One-Year Developmental Outcomes for Infants of Mothers With Bipolar Disorder

Objective: Few data about the development of infants born to women with bipolar disorder have been published. We hypothesized that infants of women with bipolar disorder (by DSM-IV criteria) treated with psychotropics (BD+) or untreated with psychotropics (BD–) would demonstrate poorer cognitive and behavioral development than infants of controls. On the basis of previous studies, we expected that psychotropic-exposed infants of women in the BD+ group would have poorer neuromotor performance during infancy.

Methods: This longitudinal study included 197 mother-infant dyads recruited to participate between July 2006 and March 2011: 81 with prenatal maternal bipolar disorder without psychotropic treatment (BD–, n = 27) or bipolar disorder with psychotropic exposure (BD+, n = 54) and 116 in which infants were exposed to neither bipolar disorder nor psychotropics. Maternal psychopathology and pharmacotherapy exposure assessments were completed at 20, 30, and 36 prenatal weeks and 12, 26, and 52 weeks postpartum. Infants were evaluated with the Bayley Scales of Infant Development, Second Edition, which included the psychomotor (Psychomotor Development Index [PDI]), cognitive (Mental Development Index [MDI]), and behavioral (Behavioral Rating Scale [BRS]) components.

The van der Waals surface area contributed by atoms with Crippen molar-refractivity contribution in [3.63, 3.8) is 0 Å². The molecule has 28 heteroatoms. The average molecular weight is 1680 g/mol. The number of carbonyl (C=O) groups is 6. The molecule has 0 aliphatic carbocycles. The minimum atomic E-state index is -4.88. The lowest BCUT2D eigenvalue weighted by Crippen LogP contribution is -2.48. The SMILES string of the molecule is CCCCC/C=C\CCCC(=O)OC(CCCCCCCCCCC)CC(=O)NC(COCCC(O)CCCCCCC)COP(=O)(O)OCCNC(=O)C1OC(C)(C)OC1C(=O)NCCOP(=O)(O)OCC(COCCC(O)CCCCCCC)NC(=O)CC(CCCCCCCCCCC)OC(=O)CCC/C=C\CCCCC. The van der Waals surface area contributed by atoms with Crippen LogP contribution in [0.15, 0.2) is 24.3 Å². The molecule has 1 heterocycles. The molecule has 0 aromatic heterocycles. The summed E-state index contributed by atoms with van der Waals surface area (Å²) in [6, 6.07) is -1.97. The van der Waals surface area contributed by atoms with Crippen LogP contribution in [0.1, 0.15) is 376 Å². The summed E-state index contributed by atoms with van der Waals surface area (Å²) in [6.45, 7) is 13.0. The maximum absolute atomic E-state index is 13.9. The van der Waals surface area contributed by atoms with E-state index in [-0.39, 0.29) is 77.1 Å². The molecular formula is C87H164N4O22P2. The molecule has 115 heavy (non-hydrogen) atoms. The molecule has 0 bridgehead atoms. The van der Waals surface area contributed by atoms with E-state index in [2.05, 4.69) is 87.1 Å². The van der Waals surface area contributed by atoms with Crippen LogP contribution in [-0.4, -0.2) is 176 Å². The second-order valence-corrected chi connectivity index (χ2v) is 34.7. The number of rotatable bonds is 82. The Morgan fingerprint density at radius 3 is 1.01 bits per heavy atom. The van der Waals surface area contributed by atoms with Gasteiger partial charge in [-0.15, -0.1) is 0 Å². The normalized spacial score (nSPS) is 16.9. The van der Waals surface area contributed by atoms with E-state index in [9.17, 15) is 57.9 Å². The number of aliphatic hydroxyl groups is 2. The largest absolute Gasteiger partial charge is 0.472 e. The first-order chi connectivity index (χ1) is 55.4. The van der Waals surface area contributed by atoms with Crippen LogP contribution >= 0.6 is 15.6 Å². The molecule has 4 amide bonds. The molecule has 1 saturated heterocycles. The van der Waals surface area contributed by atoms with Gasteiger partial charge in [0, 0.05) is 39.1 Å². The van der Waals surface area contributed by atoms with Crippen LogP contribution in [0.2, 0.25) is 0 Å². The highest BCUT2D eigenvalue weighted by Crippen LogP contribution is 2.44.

Results: Neither prenatal exposure to BD– or BD+ significantly impacted overall PDI (P = .2449), MDI (P = .7886), or BRS (P = .6072) scores. However, we observed a significant effect of BD+ exposure-by-time interaction for the BRS Motor Quality index (F245 = 3.16, P = .0441), with BD+ exposed infants less likely to be above the 75th percentile at the 52-week assessment (mean = 11.5%) compared with BD– (mean = 40.0%) and nonexposed infants (mean = 48.4%).

Conclusions: We found no significant impact of prenatal BD– or BD+ exposure on infant PDI, MDI, or overall BRS scores at 12, 26, or 52 weeks of age, with most scores remaining within normal limits. Consistent with previous studies, we found a specific effect of prenatal BD+ exposure on quality of motor functioning at 1 year. However, the majority of infants were within normal limits on this developmental outcome.

Trial Registration: ClinicalTrials.gov identifier: NCT00585702

J Clin Psychiatry 2017;78(8):1083–1090

https://doi.org/10.4088/JCP.15m10535